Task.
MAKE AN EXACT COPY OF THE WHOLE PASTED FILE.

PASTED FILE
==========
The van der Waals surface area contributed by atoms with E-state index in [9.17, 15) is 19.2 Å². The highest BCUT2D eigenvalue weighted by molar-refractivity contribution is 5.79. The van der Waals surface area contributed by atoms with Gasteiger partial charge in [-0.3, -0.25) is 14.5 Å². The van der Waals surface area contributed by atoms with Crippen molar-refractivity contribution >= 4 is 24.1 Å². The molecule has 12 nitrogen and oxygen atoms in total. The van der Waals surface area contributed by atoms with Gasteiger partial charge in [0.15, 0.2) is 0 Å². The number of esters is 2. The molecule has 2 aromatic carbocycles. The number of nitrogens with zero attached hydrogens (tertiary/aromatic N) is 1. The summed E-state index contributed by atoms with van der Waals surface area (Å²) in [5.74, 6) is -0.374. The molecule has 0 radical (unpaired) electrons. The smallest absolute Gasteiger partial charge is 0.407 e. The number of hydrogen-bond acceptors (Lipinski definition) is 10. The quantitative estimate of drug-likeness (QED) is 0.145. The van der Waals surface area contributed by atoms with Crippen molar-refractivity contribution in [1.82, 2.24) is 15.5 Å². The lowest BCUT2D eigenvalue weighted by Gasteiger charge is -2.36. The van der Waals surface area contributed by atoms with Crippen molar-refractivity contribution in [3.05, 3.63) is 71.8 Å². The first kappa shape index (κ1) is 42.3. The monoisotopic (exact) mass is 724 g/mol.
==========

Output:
The van der Waals surface area contributed by atoms with E-state index in [9.17, 15) is 19.2 Å². The highest BCUT2D eigenvalue weighted by molar-refractivity contribution is 5.79. The van der Waals surface area contributed by atoms with Gasteiger partial charge in [-0.3, -0.25) is 14.5 Å². The van der Waals surface area contributed by atoms with Crippen molar-refractivity contribution >= 4 is 24.1 Å². The molecule has 12 nitrogen and oxygen atoms in total. The van der Waals surface area contributed by atoms with Gasteiger partial charge in [0.15, 0.2) is 0 Å². The number of esters is 2. The molecule has 2 aromatic carbocycles. The number of nitrogens with zero attached hydrogens (tertiary/aromatic N) is 1. The summed E-state index contributed by atoms with van der Waals surface area (Å²) in [5.74, 6) is -0.374. The molecule has 0 radical (unpaired) electrons. The smallest absolute Gasteiger partial charge is 0.407 e. The number of hydrogen-bond acceptors (Lipinski definition) is 10. The quantitative estimate of drug-likeness (QED) is 0.145. The van der Waals surface area contributed by atoms with Crippen molar-refractivity contribution in [1.82, 2.24) is 15.5 Å². The lowest BCUT2D eigenvalue weighted by Gasteiger charge is -2.36. The van der Waals surface area contributed by atoms with Crippen molar-refractivity contribution in [3.05, 3.63) is 71.8 Å². The first kappa shape index (κ1) is 42.3. The monoisotopic (exact) mass is 724 g/mol.